I’m a gal who carries a bit of extra weight (boobs and butt, if you’re wondering). Since puberty I’ve fluctuated by a handful of pounds depending on the season and what type of activity I’m into at any given time. Overall though–and throughout my entire life–regular physical activity and healthful eating has been a priority. While there may be one or two things about my body that I’d like to change (as there seems to be with most women), for the most part, I feel good physically and am happy with how I look.
Last summer, my workplace offered a lunchtime running club, which I saw as a fun opportunity to get outside for an hour mid-day. Thus, running became my activity du jour. It was a lot of fun too. I enjoyed the dedicated break for sunshine and exercise and it was nice getting to know co-workers with whom I might not otherwise engage on a day-to-day basis. By the end of the summer, we were all doing pretty well. Our endurance had grown and we were averaging the 5km mark. I even went out for a few races (including Mud Hero, which was the best time ever).
When the club was re-offered this spring, I jumped at the chance to have the same experience as last time (and even start some training for this year’s Mud Hero). After a long winter of not-running, I knew I’d be starting again from scratch. Now, I haven’t been entirely sedentary. I go to a fabulous spinning class at the Canada Games Centre with everyone’s favourite watermelon-blogger, Justine, and obviously Rigby doesn’t let me off the hook when it comes to his walking, hiking, and his otherwise exhausting playtime routines. Still, I know it’s going to take me some time to get back into it…and that’s okay.
At the end of my first week back at it, I finished today’s run feeling great. We were doing a run:walk ratio of 5:1 and I had finished each set of 5 feeling strong. As we wrapped up the final lap, my pal and I high-fived and the instructor (a new one for me this session) jogged over to congratulate us.
Well done! That was especially good for you…
She put her arm around me.
Since you’re at a real disadvantage…
Disadvantage? Oh, she must be referring to those shin splints that were halting me up last time. Those guys have been a real pain over the years, but-
because of your weight.
You really should be watching your joints with what you’re carrying.
Ouch! Tears immediately rose to my eyes. Fortunately, the icy wind of “spwinter” here in Halifax provided a decent cover. I immediately asked myself,
Am I too fat to be running?
The answer, in my I’m-an-expert-on-my-body-therefore-I’m-an-expert expert opinion is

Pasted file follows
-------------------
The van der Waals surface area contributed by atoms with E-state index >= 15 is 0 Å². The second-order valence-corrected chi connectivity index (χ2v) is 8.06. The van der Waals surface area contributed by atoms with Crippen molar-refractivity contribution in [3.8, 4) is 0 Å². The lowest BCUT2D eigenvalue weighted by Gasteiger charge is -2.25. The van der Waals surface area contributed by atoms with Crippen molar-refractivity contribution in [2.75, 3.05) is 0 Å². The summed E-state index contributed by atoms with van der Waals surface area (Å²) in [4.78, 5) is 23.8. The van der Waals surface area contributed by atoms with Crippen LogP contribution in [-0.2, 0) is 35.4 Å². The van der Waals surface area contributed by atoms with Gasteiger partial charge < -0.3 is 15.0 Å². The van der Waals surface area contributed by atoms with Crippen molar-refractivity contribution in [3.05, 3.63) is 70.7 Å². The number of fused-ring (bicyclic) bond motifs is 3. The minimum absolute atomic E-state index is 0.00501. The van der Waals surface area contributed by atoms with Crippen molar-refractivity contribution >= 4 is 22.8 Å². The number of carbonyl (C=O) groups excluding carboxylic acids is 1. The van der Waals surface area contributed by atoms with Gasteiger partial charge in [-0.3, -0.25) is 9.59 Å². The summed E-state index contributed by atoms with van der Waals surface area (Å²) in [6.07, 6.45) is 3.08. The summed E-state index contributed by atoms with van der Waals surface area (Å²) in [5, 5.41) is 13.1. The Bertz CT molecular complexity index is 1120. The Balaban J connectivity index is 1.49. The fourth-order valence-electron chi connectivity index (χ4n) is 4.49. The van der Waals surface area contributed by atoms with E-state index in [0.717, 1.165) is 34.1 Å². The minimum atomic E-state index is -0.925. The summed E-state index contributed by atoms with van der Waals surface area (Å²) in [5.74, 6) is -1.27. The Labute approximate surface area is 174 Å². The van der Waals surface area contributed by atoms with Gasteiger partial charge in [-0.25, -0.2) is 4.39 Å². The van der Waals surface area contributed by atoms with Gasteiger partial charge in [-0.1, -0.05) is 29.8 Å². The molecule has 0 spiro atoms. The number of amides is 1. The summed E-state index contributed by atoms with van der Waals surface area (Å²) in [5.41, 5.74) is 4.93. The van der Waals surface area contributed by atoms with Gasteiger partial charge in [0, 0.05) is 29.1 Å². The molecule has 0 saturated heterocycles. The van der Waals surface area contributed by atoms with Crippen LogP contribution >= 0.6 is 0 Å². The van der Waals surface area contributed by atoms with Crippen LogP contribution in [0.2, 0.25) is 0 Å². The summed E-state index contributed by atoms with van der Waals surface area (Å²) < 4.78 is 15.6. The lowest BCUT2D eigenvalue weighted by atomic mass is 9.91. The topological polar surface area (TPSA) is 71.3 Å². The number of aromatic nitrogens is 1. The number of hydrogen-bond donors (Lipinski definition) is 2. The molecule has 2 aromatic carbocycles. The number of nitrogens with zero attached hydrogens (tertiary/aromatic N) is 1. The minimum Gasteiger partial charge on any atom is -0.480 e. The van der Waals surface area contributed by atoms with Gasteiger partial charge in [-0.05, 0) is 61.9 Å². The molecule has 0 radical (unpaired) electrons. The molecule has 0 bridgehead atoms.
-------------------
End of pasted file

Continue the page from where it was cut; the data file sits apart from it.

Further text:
NO FUCKING WAY.
Now, I know her comment came from a good place. I get it. I do. She was trying to be encouraging and instructional and keep me aware of the issues she feels are important for this exercise. Still, her comment presupposes some pretty crucial information and neglects some of my own personal truths, including:
- I know my body.
As I said, I’m the expert on myself. While I do like to push it in a workout session, I also know when enough is enough. I’m fine to walk-it-off or take a stretch if I need to. I also know my past injuries and know how to adapt most workouts to avoid exacerbating them or re-injuring myself.
- I am not a beginner.
Not only did I participate in this same running club just last year, but most summers I’ve spent time re-introducing jogging into my repertoire. Sometimes I work up to 5km or so, other times not so much. Oh, and there was even one time I entered a 5km, got lost, and accidentally ran 10km. Good times. Above and beyond this, I have a good range of exercise experience. I was a competitive swimmer for nearly half my life and throughout the seasons I regularly hike, bike, and x-country ski–with a handful of team sports tossed into a few of those past years for good measure.
- I know the basics of exercise physiology.
Though I guess it’s not obvious to look at me now, my younger years on the pool deck included some pre-competitive/competitive swim coaching as well as teaching AquaFit, which included CALA training. I did spend the required time learning the basic physiology essential and necessary to be able to deliver in those capacities. Now, I’m not suggesting that I’m any sort of authority on the matter, but I do think that I’ve retained, at the very minimum, an understanding of how my body works while performing most functions.
So, onward I will go.
I want to continue with the running club. I want to forget the words of the instructor and push through to my goal of increasing my strength and endurance. Is it going to be harder for me than the lighter women in the club? Maybe. Do I need anyone to acknowledge that? No. As if I need the excuse!
The first few runs of the season are tough for all of us. In the end, if it’s making you feel good, all that matters is sticking with it. Regardless of your size.